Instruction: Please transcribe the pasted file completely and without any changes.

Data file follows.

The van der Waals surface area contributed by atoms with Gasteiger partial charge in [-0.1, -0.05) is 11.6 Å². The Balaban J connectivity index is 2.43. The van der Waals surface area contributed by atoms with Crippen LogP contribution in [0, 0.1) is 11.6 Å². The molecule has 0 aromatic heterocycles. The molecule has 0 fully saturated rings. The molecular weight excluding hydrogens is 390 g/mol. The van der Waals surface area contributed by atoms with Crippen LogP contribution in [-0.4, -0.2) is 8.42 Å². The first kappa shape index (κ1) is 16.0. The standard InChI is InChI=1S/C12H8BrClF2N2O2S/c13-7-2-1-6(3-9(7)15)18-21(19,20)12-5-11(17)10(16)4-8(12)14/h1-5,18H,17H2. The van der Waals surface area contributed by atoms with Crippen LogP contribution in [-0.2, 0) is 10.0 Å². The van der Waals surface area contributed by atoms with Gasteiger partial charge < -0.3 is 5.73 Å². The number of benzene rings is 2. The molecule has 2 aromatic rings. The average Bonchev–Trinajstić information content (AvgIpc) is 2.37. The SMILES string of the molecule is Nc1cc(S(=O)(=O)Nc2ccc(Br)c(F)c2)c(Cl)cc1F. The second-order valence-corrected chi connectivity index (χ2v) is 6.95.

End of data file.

The van der Waals surface area contributed by atoms with Gasteiger partial charge in [-0.1, -0.05) is 11.6 Å². The Balaban J connectivity index is 2.43. The van der Waals surface area contributed by atoms with Crippen LogP contribution in [0, 0.1) is 11.6 Å². The molecule has 0 aromatic heterocycles. The molecule has 0 fully saturated rings. The molecular weight excluding hydrogens is 390 g/mol. The van der Waals surface area contributed by atoms with Crippen LogP contribution in [-0.4, -0.2) is 8.42 Å². The first kappa shape index (κ1) is 16.0. The standard InChI is InChI=1S/C12H8BrClF2N2O2S/c13-7-2-1-6(3-9(7)15)18-21(19,20)12-5-11(17)10(16)4-8(12)14/h1-5,18H,17H2. The van der Waals surface area contributed by atoms with Crippen LogP contribution in [-0.2, 0) is 10.0 Å². The van der Waals surface area contributed by atoms with Gasteiger partial charge < -0.3 is 5.73 Å². The number of benzene rings is 2. The molecule has 2 aromatic rings. The average Bonchev–Trinajstić information content (AvgIpc) is 2.37. The SMILES string of the molecule is Nc1cc(S(=O)(=O)Nc2ccc(Br)c(F)c2)c(Cl)cc1F. The second-order valence-corrected chi connectivity index (χ2v) is 6.95.